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Gene expression dampened in synapses to protect against cognitive decline

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A new study, led by Prof Tara Spires-Jones and Dr Declan King (UK DRI at Edinburgh), has identified molecular changes in the brain associated with maintaining healthy cognitive abilities in old age. The study, published in the journal Alzheimer’s & Dementia, could provide a new therapeutic approach to improving cognition in people with Alzheimer’s disease.

Using post-mortem brain samples, a team of researchers examined synapses – the connection points between brain cells. They compared samples from three cohorts: people in mid-life, people who had aged without dementia, and people who had Alzheimer’s disease.

The researchers found that the number of synapses was lowest in people with Alzheimer’s, and highest in people in mid-life. They found that toxic proteins such as amyloid beta and tau accumulated at highest levels in people with Alzheimer’s compared with the other cohorts.

The authors were surprised to find that in aged people without dementia, the expression of genes involved in the function of synapses were turned down in people who had maintained cognitive function, compared with those who had age-associated cognitive decline that did not reach the severity of dementia symptoms.

The surprising finding here is that in older people who had maintained cognitive ability during ageing, synaptic genes were decreased compared to people with age-related cognitive decline. Prof Tara-Spires Jones, Group Leader at the UK DRI at Edinburgh

Furthermore, these same genes were turned down in neurons grown from stem cells of people with maintained cognitive abilities when they were challenged with toxic proteins.

Prof Spires-Jones explained:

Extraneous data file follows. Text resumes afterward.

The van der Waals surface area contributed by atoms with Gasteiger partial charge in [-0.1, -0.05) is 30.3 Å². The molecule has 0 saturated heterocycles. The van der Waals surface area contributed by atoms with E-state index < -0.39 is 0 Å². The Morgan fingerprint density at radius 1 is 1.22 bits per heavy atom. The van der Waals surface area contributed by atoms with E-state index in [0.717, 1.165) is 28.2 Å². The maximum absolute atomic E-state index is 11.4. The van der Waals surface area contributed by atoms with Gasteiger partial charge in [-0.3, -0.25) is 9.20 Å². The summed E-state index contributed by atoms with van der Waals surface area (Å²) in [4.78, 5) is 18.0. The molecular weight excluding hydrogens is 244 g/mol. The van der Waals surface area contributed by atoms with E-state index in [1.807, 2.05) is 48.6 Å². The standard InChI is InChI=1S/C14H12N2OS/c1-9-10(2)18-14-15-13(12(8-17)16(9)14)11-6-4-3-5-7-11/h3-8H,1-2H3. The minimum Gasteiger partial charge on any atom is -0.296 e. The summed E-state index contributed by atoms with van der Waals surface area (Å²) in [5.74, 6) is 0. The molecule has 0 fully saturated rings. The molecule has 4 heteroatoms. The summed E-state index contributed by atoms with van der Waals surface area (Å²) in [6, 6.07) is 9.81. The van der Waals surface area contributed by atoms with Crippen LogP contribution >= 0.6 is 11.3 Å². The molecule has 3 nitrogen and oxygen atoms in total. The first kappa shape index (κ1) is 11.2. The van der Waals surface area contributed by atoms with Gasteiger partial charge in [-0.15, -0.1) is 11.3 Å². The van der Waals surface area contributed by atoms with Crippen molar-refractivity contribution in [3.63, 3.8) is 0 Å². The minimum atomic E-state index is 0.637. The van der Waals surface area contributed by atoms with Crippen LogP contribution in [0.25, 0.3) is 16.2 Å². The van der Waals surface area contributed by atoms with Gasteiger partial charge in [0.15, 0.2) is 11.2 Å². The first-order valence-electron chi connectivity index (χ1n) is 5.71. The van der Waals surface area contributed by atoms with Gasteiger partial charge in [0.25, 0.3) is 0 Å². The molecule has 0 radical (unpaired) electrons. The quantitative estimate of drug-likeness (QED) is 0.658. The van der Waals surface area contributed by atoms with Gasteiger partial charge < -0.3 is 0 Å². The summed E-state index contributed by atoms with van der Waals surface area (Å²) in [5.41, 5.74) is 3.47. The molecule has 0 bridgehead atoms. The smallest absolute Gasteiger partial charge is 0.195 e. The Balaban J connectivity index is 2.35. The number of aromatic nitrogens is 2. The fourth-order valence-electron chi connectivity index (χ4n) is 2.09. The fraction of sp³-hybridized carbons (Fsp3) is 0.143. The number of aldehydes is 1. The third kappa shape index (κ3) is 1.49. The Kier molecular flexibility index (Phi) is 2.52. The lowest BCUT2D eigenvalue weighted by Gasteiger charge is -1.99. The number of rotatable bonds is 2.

“Our results confirm that loss of synaptic connections and the proteins essential for their function go hand in hand with the severe cognitive decline in Alzheimer’s disease. The surprising finding here is that in older people who had maintained cognitive ability during ageing, synaptic genes were decreased compared to people with age-related cognitive decline. The numbers of synapses did not change between these groups suggesting that efficient use of synapses during ageing may be protective against cognitive decline as we age.”

Dr Declan King, postdoctoral researcher at the UK DRI at Edinburgh and Centre for Discovery Brain Sciences, added:

“Our data indicate that dampening of synaptic signalling genes is evident in people with maintained cognition during ageing. These data also highlight the benefits of using well characterised cohorts such as the Lothian Birth Cohort 1936 for investigating synaptic resilience as a role for cognitive maintenance during ageing”.

Increased brain activity, or ‘hyperexcitability’ is known to be an early sign of cognitive dysfunction, and the secretion of toxic proteins also increases when brain activity increases. Modulating this may provide an effective way to improve cognition and protect against cognitive decline in Alzheimer’s.

Moving ahead, the team plans to use model systems to explore whether the changes in synaptic proteins that were associated with healthy cognitive ageing in people are a cause or effect of cognitive resilience.


To find out more about Prof Tara Spires-Jones’ work, visit her UK DRI profile. To stay up to date on the latest research news and institute updates, sign up to receive our monthly newsletter, ‘Inside Eye on UK DRI’.


Reference: King D, Holt K, Toombs J, He X, Dando O, Okely JA, Tzioras M, Rose J, Gunn C, Correia A, Montero C, McAlister H, Tulloch J, Lamont D, Taylor AM, Harris SE, Redmond P, Cox SR, Henstridge CM, Deary IJ, Smith C, Spires-Jones TL. Synaptic resilience is associated with maintained cognition during ageing. Alzheimers Dement. 2022 Dec 22. doi: 10.1002/alz.12894.

Article published: 11 January 2023
Banner image credit: Jamie Toombs

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